Mathew Horsman analyses the impact of Comcast’s recent £30bn purchase of the European pay-TV platform
It’s official. Sky, the leading pay-TV platform in the UK, is no longer a Murdoch company. The man most closely identified with the launch and development of the film and footie satellite giant, Rupert Murdoch, signalled his departure late last year, when his 21st Century Fox media behemoth agreed to sell most of its pay-TV and Hollywood studio assets, including a 39% stake in Sky, to Disney for $71bn.
Fox clearly preferred the Mouse to a competing approach from US cable and broadcast combo Comcast.
But the final stages of Murdoch’s full retreat would await an end game of some complexity and not a little drama. Having failed to secure the Fox assets in the US, Comcast was intent on winning the consolation prize. Fox’s stake in Sky was pledged to Disney as part of the US deal but Comcast mounted its own spoiling bid for the rest of Sky, having tried and failed to derail the Disney-Fox tie up.
Disney and Comcast went to the wire on Sky and, when the dust settled, Comcast emerged the (somewhat impoverished) winner. It stumped up a stonking £30bn for a company that had been trading at around £20bn before the bidding war erupted.
Some wondered whether Disney might, in the end, seek to disrupt the Comcast party, by sticking with its minority stake in Sky. Doubts were dispelled a few days after Comcast’s winning bid was unveiled, when Disney sold its entire stake on the Comcast terms.
The result of one of the most closely fought battles in recent media-sector history is now clear: Disney gets the Fox movie studio and pay-TV channels, Fox’s 30% stake in Hulu (about which more in a moment) and control of Asian pay-TV platform Star.
“New” Fox (to which Murdoch snr and son Lachlan will now turn their full attention) keeps Fox News, the local Fox broadcast channels and its local sports channels. The Murdochs, through News Corporation, also continue to hold the family press interests and significant UK radio operations, including TalkSport and Virgin Radio.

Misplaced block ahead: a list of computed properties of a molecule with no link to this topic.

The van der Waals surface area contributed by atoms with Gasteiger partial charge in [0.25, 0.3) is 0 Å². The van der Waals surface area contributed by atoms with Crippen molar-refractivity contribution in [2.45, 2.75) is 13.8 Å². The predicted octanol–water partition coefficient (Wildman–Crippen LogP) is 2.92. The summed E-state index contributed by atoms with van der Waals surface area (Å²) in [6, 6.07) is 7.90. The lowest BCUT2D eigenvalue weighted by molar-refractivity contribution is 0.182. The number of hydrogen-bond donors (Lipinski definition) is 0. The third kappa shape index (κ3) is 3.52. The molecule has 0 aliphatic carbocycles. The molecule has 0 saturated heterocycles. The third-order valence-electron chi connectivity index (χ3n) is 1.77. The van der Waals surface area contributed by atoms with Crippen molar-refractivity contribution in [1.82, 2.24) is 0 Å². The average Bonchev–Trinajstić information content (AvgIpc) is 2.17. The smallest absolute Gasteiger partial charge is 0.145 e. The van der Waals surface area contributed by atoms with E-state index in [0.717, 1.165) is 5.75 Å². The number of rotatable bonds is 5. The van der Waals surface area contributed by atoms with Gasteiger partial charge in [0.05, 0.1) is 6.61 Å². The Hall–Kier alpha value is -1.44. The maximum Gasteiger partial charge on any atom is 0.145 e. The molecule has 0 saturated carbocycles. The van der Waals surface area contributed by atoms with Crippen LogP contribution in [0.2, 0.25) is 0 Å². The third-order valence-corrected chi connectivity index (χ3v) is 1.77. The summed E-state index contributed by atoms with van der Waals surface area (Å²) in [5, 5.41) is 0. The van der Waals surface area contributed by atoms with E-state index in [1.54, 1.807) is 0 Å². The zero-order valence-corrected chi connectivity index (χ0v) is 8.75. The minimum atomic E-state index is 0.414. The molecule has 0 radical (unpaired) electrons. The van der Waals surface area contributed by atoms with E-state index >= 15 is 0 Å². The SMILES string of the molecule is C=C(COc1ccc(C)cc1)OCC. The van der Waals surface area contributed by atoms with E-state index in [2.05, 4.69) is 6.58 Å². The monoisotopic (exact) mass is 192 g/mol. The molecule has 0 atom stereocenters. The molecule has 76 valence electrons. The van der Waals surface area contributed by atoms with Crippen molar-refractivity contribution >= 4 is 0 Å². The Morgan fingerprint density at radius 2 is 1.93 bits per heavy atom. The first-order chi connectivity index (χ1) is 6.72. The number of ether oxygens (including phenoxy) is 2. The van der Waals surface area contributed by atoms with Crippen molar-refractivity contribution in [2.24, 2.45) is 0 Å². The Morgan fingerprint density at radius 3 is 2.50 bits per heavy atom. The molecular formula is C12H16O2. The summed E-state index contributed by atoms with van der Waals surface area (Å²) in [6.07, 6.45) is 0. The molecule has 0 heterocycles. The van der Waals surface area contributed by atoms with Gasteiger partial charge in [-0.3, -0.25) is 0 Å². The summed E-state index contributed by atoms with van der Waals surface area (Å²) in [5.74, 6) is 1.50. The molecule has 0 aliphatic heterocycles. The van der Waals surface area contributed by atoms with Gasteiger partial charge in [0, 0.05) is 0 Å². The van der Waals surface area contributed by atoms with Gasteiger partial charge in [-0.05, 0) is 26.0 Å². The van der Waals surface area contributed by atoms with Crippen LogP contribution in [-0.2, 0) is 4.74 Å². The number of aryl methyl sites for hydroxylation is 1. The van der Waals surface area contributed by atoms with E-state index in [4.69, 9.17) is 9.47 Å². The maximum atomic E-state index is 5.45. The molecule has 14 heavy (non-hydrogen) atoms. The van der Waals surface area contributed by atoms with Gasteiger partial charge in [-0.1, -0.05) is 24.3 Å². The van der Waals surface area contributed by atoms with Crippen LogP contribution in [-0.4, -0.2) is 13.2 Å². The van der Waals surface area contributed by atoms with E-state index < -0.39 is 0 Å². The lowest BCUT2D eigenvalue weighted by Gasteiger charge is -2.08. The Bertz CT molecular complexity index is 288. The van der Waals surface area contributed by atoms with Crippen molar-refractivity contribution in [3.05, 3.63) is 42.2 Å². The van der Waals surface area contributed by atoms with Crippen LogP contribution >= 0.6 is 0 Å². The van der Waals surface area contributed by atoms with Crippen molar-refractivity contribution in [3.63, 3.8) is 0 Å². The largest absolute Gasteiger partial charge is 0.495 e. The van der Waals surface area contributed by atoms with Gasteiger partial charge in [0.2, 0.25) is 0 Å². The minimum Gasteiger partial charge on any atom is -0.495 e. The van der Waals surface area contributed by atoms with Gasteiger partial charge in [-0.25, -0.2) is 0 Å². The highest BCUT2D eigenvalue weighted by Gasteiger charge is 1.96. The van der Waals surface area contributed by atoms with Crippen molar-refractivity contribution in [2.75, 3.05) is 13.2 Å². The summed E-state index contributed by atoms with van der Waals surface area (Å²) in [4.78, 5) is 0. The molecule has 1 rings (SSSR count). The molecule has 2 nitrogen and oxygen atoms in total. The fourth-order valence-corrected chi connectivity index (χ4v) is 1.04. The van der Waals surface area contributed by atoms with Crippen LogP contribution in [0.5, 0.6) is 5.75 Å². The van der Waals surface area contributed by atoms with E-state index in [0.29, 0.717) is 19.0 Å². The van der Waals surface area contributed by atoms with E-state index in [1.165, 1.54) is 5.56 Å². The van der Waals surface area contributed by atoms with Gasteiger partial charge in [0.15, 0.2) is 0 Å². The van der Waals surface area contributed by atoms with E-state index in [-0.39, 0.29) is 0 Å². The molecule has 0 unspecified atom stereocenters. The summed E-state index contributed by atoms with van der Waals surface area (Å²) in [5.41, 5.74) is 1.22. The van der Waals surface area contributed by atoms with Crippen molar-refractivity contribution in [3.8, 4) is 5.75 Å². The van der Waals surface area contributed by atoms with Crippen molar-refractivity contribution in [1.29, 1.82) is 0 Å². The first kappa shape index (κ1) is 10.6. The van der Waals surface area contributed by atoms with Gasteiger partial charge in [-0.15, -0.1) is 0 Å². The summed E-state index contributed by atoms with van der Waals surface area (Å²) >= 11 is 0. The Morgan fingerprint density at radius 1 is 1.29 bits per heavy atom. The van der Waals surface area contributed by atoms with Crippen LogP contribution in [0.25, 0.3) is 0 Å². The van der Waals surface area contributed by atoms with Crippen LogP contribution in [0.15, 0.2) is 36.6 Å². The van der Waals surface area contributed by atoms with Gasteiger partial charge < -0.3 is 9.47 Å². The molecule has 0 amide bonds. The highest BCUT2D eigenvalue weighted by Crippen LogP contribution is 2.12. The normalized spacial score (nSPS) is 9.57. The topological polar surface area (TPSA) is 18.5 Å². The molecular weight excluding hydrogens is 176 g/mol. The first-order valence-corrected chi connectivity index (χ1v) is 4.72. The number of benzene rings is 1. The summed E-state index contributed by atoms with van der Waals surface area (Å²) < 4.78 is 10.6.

Comcast, for its part, gets all of Sky, which operates pay-TV platforms in the UK, Ireland, Germany, Austria and Italy, as well as Now TV, Sky’s over-the-top alternative to “full-fat” pay-TV, and its streaming service in Spain, launched in September 2017.
Comcast is a major content distributor of Disney product in the US
Ironically, the fates of Disney and Comcast remain closely intertwined – at least for now. Comcast is a major content distributor of Disney product in the US, and Sky plays a similarly important role for Disney in Europe.
The impetus behind Comcast’s bid, and the reason it was willing to pay such an extraordinary price, is the transformative change afoot in international media and communications.
On-demand video continues to make strides at the expense of broadcast, as consumers increasingly require access to content on their own terms, not on the gift of schedulers. Meanwhile, traditional “full-fat” pay-TV is giving way to “skinny”, cheaper bundles of pay services. Netflix, Amazon and the other insurgents are forcing the pace.
Comcast is a major cable TV operator in its home market, and owner of NBCUniversal, operator of one of four national TV networks in the US and a major Hollywood studio in its own right. Despite its international pay-TV channels, international news service CNBC and UK production companies (including Downton Abbey maker Carnival), Comcast has been overwhelmingly focused on its US domestic operations to date.
At home, its growth prospects were constrained because it was already so big in traditional markets. Securing an international foothold of the size implied by ownership of Sky was an attractive short cut to diversification, critical mass and global reach.
As a major pay-TV player, Comcast understands this market profoundly
As it was already a major pay-TV player, Comcast understands this market profoundly. It was also attracted by Sky’s IP strategy – effectively, a hedge on the internet as the means of delivering video as the role of broadcast diminishes.